Marking of tense and agreement in language samples by children with and without specific language impairment in african american english and southern white english: Evaluation of scoring approaches and cut scores across structures

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Purpose: As follow-up to a previous study of probes, we evaluated the marking of tense and agreement (T/A) in language samples by children with specific language impairment (SLI) and typically developing controls in African American English (AAE) and Southern White English (SWE) while also examining the clinical utility of different scoring approaches and cut scores across structures. Method: The samples came from 70 AAE-and 36 SWE-speaking kindergartners, evenly divided between the SLI and typically developing groups. The structures were past tense, verbal –s, auxiliary BE present, and auxiliary BE past. The scoring approaches were unmodified, modified, and strategic; these approaches varied in the scoring of forms classified as nonmainstream and other. The cut scores were dialect-universal and dialect-specific. Results: Although low numbers of some forms limited the analyses, the results generally supported those previously found for the probes. The children produced a large and diverse inventory of mainstream and nonmainstream T/A forms within the samples; strategic scoring led to the greatest differences between the clinical groups while reducing effects of the children’s dialects; and dialect-specific cut scores resulted in better clinical classification accuracies, with measures of past tense leading to the highest levels of classification accuracy. Conclusions: For children with SLI, the findings contribute to studies that call for a paradigm shift in how children’s T/A deficits are assessed and treated across dialects. A comparison of findings from the samples and probes indicates that probes may be the better task for identifying T/A deficits in children with SLI in AAE and SWE. Supplemental Material: https://doi.org/10.23641/asha. 13564709.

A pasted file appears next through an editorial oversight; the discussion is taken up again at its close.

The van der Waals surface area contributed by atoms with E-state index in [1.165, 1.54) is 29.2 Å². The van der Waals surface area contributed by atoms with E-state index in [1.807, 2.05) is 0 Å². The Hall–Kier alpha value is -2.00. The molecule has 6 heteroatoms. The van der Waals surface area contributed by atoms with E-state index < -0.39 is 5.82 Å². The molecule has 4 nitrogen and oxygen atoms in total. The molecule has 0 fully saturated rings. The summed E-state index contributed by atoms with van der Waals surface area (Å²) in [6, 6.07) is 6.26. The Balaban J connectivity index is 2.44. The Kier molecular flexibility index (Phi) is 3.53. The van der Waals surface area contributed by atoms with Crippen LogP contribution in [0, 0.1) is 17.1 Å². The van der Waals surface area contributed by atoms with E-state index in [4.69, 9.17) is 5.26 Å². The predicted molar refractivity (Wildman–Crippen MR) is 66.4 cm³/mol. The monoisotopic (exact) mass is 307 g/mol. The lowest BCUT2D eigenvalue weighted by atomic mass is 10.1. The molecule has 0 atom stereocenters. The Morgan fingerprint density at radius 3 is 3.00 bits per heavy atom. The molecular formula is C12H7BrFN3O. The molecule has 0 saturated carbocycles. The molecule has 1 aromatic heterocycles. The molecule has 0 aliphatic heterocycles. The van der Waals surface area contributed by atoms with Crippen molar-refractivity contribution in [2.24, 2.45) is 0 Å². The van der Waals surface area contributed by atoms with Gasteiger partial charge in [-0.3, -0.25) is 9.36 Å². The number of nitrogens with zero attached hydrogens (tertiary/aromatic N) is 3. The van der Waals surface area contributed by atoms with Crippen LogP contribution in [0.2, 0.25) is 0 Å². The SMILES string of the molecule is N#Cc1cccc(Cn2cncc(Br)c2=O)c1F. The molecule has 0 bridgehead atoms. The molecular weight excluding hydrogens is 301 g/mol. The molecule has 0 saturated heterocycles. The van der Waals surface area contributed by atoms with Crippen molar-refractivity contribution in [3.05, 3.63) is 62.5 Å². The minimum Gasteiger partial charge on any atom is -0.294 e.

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Journal of Speech, Language, and Hearing Research

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